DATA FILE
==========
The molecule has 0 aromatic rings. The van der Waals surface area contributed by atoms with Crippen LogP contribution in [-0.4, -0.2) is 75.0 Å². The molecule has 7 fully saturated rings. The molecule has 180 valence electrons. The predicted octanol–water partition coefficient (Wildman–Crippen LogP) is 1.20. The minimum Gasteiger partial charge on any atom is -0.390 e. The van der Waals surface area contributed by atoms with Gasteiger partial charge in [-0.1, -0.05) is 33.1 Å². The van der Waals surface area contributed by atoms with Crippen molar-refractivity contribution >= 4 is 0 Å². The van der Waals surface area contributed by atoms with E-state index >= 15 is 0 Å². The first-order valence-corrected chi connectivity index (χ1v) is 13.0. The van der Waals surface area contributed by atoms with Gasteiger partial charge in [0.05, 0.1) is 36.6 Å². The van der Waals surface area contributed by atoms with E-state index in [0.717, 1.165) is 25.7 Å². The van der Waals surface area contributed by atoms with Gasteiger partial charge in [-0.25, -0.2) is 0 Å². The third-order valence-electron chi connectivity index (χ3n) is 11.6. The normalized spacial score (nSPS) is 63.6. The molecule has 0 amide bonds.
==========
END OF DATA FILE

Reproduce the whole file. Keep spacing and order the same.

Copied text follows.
The molecule has 0 aromatic rings. The van der Waals surface area contributed by atoms with Crippen LogP contribution in [-0.4, -0.2) is 75.0 Å². The molecule has 7 fully saturated rings. The molecule has 180 valence electrons. The predicted octanol–water partition coefficient (Wildman–Crippen LogP) is 1.20. The minimum Gasteiger partial charge on any atom is -0.390 e. The van der Waals surface area contributed by atoms with Gasteiger partial charge in [-0.1, -0.05) is 33.1 Å². The van der Waals surface area contributed by atoms with Crippen molar-refractivity contribution >= 4 is 0 Å². The van der Waals surface area contributed by atoms with E-state index >= 15 is 0 Å². The first-order valence-corrected chi connectivity index (χ1v) is 13.0. The van der Waals surface area contributed by atoms with Gasteiger partial charge in [0.05, 0.1) is 36.6 Å². The van der Waals surface area contributed by atoms with E-state index in [0.717, 1.165) is 25.7 Å². The van der Waals surface area contributed by atoms with Gasteiger partial charge in [-0.25, -0.2) is 0 Å². The third-order valence-electron chi connectivity index (χ3n) is 11.6. The normalized spacial score (nSPS) is 63.6. The molecule has 0 amide bonds.